7 Tricks to Creating a Workable Writing Schedule

Lately, I’ve been feeling a little disorganized, which usually happens when I don’t plan out what I’m going and allow things to pile up, or add new projects before I’m done with the old ones. This usually lead me to streamlining, organizing, and planning my business for the year.

Now some aspects are easy to plan, like how long it take me to write, edit, and publish a book plus two extra months for buffer time, or create a book cover with one week off every five weeks for catch up time and non-urgent administrative tasks that I left waiting until I can get to them.

Over the past year, I’ve found that I like a paper planner over the digital and that making my own is the only way to have a planner that fits my needs. I like to use one planner for all aspects of my life so I can see everything I need to do in a day at-a-glance. You might like a digital planner better. Whatever you decide, using a planner will help keep you on track and these seven tricks will help you create a workable schedule for you.

Trick #1: Know your Goals & Top Priorities

For me it’s finishing my client’s book cover design on time and meeting my publishing deadlines for my next book. Everything else that I want to do, like redesigning my website, promote my business, opening that Etsy shop for the half-dozen crocheted shawls and fingerless gloves I’ve created, or helping my uncle edit and self-publish his books can all wait. To me they aren’t as important as the two stated above. Your goals and priorities are probably different from mine.

Remember, goals are different then dreams but both are needed for a business to succeed. Goals are attainable and within your control. Dreams are attainable but not always something you can control. Goals have a date when they should be accomplished. Dreams usually don’t have a date attached.

Write down your dreams and goals. Put them somewhere you can see them. Make sure you write down your goals and a deadline when they have to be done. This will give you a time-frame to work with.

Trick #2: Create a Master To-Do List

This is the point where I break out my notebook and pens. Not sure what it is about the tactile, but it’s the best way I’ve found to plan and if I want to get something done, creating a To-Do list is important. It’s daunting to see a long list of things that you need to do, want to do, or should be doing and aren’t, but creating this list will give you a visual of what needs to be worked on.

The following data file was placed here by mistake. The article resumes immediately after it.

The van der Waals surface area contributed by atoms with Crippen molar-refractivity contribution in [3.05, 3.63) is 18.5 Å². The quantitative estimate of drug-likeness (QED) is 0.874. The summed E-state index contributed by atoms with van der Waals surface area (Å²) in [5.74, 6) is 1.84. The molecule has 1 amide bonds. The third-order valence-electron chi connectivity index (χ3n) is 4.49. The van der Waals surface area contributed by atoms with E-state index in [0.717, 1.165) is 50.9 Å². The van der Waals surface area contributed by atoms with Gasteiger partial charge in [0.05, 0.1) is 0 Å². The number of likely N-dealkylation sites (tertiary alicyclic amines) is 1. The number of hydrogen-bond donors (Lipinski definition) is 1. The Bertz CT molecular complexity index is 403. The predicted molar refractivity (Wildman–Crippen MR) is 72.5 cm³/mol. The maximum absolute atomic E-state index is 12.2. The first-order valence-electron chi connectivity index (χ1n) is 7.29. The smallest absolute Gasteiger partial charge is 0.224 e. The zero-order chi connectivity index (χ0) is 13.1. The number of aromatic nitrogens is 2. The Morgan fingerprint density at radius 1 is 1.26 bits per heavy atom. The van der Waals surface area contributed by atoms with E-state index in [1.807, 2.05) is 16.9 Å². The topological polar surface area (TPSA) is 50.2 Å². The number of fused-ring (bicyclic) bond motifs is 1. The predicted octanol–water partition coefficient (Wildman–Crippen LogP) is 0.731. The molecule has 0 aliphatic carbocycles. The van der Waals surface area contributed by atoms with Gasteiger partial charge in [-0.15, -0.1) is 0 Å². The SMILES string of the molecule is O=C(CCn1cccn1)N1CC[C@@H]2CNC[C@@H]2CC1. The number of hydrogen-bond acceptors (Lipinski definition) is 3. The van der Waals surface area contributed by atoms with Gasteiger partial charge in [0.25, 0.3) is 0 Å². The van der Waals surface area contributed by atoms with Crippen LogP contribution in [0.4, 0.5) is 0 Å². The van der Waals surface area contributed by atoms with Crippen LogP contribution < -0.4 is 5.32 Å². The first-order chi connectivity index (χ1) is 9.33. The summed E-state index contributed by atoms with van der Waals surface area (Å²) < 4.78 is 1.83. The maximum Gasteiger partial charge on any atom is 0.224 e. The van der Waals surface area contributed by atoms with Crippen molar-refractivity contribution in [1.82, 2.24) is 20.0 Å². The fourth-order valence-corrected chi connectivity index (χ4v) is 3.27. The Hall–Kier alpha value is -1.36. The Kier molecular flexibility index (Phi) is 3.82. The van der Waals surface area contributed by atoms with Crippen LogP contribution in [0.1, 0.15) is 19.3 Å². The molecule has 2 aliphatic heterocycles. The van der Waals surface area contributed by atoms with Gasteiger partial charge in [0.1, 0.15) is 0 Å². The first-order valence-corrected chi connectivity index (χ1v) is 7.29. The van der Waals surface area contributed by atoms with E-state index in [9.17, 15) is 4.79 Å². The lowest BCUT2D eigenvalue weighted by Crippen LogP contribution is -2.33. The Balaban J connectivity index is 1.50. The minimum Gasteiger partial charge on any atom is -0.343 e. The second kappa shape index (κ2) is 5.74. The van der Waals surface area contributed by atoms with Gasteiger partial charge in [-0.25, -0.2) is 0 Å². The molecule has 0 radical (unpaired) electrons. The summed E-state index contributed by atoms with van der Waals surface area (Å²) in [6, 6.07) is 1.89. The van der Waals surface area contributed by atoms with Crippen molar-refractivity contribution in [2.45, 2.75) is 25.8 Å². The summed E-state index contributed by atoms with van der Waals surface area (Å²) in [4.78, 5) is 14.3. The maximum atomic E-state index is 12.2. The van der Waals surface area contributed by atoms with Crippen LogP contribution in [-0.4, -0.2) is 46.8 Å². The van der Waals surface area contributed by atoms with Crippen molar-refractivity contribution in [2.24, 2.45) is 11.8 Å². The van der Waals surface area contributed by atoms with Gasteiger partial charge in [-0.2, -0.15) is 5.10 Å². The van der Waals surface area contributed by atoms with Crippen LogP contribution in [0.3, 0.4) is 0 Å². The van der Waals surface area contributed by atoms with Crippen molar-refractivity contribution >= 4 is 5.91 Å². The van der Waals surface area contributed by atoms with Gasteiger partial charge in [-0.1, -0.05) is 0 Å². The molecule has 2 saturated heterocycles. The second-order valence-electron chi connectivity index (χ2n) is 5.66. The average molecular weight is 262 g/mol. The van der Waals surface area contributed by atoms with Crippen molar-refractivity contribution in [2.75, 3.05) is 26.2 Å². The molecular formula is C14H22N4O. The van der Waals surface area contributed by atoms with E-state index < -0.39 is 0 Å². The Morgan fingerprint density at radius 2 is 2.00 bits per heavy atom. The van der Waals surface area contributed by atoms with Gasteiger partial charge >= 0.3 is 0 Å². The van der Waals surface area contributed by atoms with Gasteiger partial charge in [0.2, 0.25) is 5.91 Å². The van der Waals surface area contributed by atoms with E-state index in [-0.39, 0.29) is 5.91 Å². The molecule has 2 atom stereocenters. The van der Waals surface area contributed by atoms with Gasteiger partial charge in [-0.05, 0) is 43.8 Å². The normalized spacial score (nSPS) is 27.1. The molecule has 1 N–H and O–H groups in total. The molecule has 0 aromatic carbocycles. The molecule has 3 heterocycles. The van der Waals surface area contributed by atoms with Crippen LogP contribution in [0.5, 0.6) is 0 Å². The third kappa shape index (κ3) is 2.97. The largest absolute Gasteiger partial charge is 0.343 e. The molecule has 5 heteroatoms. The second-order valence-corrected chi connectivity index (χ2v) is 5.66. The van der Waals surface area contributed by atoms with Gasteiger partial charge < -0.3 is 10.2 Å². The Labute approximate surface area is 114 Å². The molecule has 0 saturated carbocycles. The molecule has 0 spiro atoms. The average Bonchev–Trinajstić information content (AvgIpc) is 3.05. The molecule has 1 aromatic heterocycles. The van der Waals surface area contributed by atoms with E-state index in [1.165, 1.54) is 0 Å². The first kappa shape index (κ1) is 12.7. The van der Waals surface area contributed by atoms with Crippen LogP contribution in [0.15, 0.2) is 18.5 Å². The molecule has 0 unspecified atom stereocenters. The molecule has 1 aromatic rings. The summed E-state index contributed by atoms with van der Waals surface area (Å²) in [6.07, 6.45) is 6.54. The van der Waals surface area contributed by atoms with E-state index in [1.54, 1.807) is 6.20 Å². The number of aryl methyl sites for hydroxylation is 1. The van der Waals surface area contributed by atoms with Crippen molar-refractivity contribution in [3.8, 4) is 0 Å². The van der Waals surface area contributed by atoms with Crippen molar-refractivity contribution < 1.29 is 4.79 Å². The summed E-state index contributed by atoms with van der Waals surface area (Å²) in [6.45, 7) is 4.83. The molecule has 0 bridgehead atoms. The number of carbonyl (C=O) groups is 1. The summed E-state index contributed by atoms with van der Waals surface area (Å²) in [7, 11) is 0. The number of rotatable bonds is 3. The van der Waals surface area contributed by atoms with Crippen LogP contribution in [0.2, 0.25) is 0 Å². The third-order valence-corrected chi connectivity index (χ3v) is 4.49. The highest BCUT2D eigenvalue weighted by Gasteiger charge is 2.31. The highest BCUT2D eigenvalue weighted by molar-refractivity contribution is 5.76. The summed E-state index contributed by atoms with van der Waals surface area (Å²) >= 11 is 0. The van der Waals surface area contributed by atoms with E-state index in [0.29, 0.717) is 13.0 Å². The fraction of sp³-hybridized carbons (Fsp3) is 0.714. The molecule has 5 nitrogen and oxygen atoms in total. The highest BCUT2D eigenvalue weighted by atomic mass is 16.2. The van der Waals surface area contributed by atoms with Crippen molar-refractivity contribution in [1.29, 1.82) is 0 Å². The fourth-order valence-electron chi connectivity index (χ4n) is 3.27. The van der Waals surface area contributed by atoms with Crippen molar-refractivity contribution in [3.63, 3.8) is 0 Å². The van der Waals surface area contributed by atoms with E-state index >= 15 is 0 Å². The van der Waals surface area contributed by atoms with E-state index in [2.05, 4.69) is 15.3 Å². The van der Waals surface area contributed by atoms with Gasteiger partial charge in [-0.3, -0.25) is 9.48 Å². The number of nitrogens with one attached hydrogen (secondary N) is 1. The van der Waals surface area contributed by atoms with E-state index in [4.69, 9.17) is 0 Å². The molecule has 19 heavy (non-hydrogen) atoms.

I also like to color code according to the type of to-do it is. Blue for my Book Cover Design Business, red for Writing and Publishing Business, green for Administrative/Business Tasks, purple for Platform Building, and orange for Family/Home Stuff. It allows me to see, at-a-glance, what aspects of my business I need to work on.

Trick #3: Purge what doesn’t belong from the list

Once I have my list, I need to know if they work with or against my goals. Trust me, you probably have a few things. Or if you’re like me, you’ll find that you have a surprising amount of tasks you’ve created for yourself because some guru in your field told you how you should be doing this, that, and the other thing to be successful. Or maybe a relative or friend talked you into doing something you didn’t really want to do and you are still doing it.

Starting at the top go through each task and ask yourself if that task will help you reach those dreams and goals. If it doesn’t belong, purge it from the list. Get rid of things that will hold you back and focus on things that will help you reach your goals.

Every time you think of a new task to add to the list, ask yourself if it will help you reach your goals and if you really need to do it. If you don’t, drop it. You will be happier if you do this every time a new task or project arrives.

Trick #4: Estimate how long the task will take

After I have purged tasks from my list, I like to go through the list and write down an estimate of how long each task will take me, and then I double it. I always find that it takes longer then I think it will, especially with children at home. A good way to get an idea of how long reoccurring tasks will take is to track your time and add time for distractions. This will help you schedule your time.

Trick #5: Print out a Planning Calendar for each part of
your Business & grab some small Sticky Notes